[Electron microscopy]: The 2 flagella arise from a slight depression or "flagellar pocket" which is located subapically and is formed by an indentation of the cell surface. The plasma membrane is continuous and apparently undifferentiated in this region except for the usual continuity of the membrane over the surface of the flagella. Both flagella of B. curvifilus possess paraxial rods similar to those found in other species of Bodo and in Rhynchomonas, some trypanosomes and certain euglenoid flagellates. The paraxial rod in cross section is seen as a crescent-shaped body lying against 4 of the outer doublet fibers of the flagellar axoneme. There appears to be some periodically ordered substructure in the paraxial material but the precise nature of this pattern cannot be elucidated on the basis of the available electronmicrographs. In B. curvifilus, as in other species that have been investigated to date, the paraxial rod begins at a point distal to the emergence of the flagellum from the body of the organism, but within the flagellar pocket. It terminates proximally in an electron-dense plate, the "paraxial plate", which is slightly distal to the basal plate of the flagellum. The paraxial plate is somewhat thicker than the flagellar plate, and in some sections appears to vary slightly in thickness across its diameter. As in B. saltans and in Rhynchomonas metabolita (Burzell, 1973), the paraxial rods of the 2 flagella are characteristically oriented facing one another near their points of origin. (ref. ID; 3779)
Pellicular Microtubules. Bodo curvifilus has a well-developed system of pellicular microtubules, similar in location, disposition, and number to those of B. saltans (Brooker, 1971). The microtubules are located directly beneath the plasmalemma. Cross sections of the pellicular microtubules are seen in organisms cut in a plane parallel to the antero-posterior axis and passing through or near the dorso-ventral midline. Individual microtubules are separated from each other by ~ 0.1-0.15 um. (ref. ID; 3779)
Microtubular Prism. Bodo curvifilus possesses structure which has not been reported from any representative of the Bodonidae. It is composed of a group of closely associated microtubules arranged in a highly ordered structure. There are 15 microtubules in the main part of the structure arranged in a cross-liked prismatic array. Lying alongside this structure are 4 additional microtubules arranged in a plane parallel to one side of the microtubular array. This orderly bundle of microtubules, the "microtubular prism," originates in a thickened electron dense plate located close to the plasmalemma of the flagellar pocket and extends for several micrometers into the body of the organism, remaining near the periphery of the cell. Near its distal point of origin, it begins to parallel the course of the cytopharynx. About 1-2 um from the point of origin it passes close to the outer membrane of the kinetoplast-mitochondrion and follows the contour of this structure for several micrometers in a generally posterior direction, paralleling the course of one of the fingerlike projections of the kinetoplast-mitochondrion as it follows the periphery of the cell. (ref. ID; 3779)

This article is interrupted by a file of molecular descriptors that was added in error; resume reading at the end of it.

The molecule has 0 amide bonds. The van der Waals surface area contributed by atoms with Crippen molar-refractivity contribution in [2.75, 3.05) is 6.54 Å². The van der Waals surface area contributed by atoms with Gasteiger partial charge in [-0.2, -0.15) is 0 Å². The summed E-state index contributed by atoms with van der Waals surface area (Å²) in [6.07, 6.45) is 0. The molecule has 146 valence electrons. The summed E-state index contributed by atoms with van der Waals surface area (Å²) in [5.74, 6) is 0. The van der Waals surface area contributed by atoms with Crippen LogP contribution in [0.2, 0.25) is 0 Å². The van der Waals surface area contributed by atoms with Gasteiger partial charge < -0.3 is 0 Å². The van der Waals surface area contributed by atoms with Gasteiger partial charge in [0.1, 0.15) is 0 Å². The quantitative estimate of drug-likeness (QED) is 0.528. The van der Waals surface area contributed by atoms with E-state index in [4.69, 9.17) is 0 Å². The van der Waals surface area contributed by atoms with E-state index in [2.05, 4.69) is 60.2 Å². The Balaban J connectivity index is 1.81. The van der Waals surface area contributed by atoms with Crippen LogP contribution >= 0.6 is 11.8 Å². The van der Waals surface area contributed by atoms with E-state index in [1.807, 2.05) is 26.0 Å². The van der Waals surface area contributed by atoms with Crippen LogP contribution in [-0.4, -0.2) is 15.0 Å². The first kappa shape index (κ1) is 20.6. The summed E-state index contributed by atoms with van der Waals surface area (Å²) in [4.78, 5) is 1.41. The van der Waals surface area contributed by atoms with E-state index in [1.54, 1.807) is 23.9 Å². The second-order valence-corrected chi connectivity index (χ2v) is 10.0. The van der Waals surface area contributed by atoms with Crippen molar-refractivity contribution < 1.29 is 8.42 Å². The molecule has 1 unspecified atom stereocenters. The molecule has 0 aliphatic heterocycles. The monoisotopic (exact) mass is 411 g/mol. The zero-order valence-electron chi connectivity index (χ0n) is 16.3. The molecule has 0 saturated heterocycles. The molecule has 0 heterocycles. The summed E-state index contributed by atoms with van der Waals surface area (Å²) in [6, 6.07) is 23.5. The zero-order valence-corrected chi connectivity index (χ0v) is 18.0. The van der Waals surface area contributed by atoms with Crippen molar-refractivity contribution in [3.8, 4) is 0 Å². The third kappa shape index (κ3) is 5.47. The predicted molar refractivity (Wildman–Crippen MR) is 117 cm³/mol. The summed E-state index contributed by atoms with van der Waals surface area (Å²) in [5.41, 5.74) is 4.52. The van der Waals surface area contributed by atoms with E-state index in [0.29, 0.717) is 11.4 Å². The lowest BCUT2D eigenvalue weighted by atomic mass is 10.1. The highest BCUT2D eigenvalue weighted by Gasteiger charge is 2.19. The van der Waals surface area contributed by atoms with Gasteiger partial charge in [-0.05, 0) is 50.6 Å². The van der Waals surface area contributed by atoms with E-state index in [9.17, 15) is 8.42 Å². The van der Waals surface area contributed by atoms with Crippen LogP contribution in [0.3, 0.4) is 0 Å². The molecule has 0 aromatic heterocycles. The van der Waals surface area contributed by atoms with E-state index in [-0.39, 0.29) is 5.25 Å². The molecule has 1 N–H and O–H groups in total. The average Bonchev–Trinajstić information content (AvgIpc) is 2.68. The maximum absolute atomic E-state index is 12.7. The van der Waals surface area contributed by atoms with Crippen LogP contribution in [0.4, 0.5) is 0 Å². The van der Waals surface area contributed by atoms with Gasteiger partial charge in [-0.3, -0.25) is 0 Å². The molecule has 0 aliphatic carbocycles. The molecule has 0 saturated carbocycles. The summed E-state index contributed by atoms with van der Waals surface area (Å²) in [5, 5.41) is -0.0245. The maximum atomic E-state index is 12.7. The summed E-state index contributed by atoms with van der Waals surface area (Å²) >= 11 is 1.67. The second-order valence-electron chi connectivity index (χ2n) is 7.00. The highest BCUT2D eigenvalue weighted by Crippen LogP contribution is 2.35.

Cytoplasmic bacteria. The cytoplasm contains numerous membrane-limited structures which resemble Gram-negative bacteria. They are distributed throughout the cytoplasm, although they appear to be concentrated in the anterior half of the cell. The bacteria-like bodies are rod-shaped, with a diameter of ~ 0.3 um and an average length of 1.0 um. These apparent endosymbiotes do not seem to be associated with any specific organelle. (ref. ID; 3779)
Bodo designis Skuja, 1948 (ref. ID; 4872) reported author and year? (ref. ID; 4975, 7051)
Description; Cell length about 7.5 um, range 4.8-14.8 um. Cell elliptical, usually slightly wider posteriorly, with a subapical indentation from which two unequal flagella emerge. The cell is plastic, although it mostly retains the elliptical shape. The anterior flagellum is about the length of the cell or slightly shorter, and points forward with the tip curved. The acronematic posterior flagellum is about twice the cell length. Swimming and skidding cells rotate around their longitudinal axis and this is one of the most useful diagnostic features. The posterior and rotates with greater excursion than the front end and the trailing posterior flagellum follows in sinusoidal curves. Common. (ref. ID; 4872)
Remarks; Cells usually move close to a surface and feed with the anterior flagellum wrapped around the anterior end of the cell. This characteristic is shared with B. saliens. Despite occasional similarities of movement with B. saliens, B. designis can be identified because of its consistent rotational swimming and skidding, its more developed rostrum and the orientation of the anterior flagellum. Morphology and ultrastructure described in detail by Eyden (1977). (ref. ID; 4872)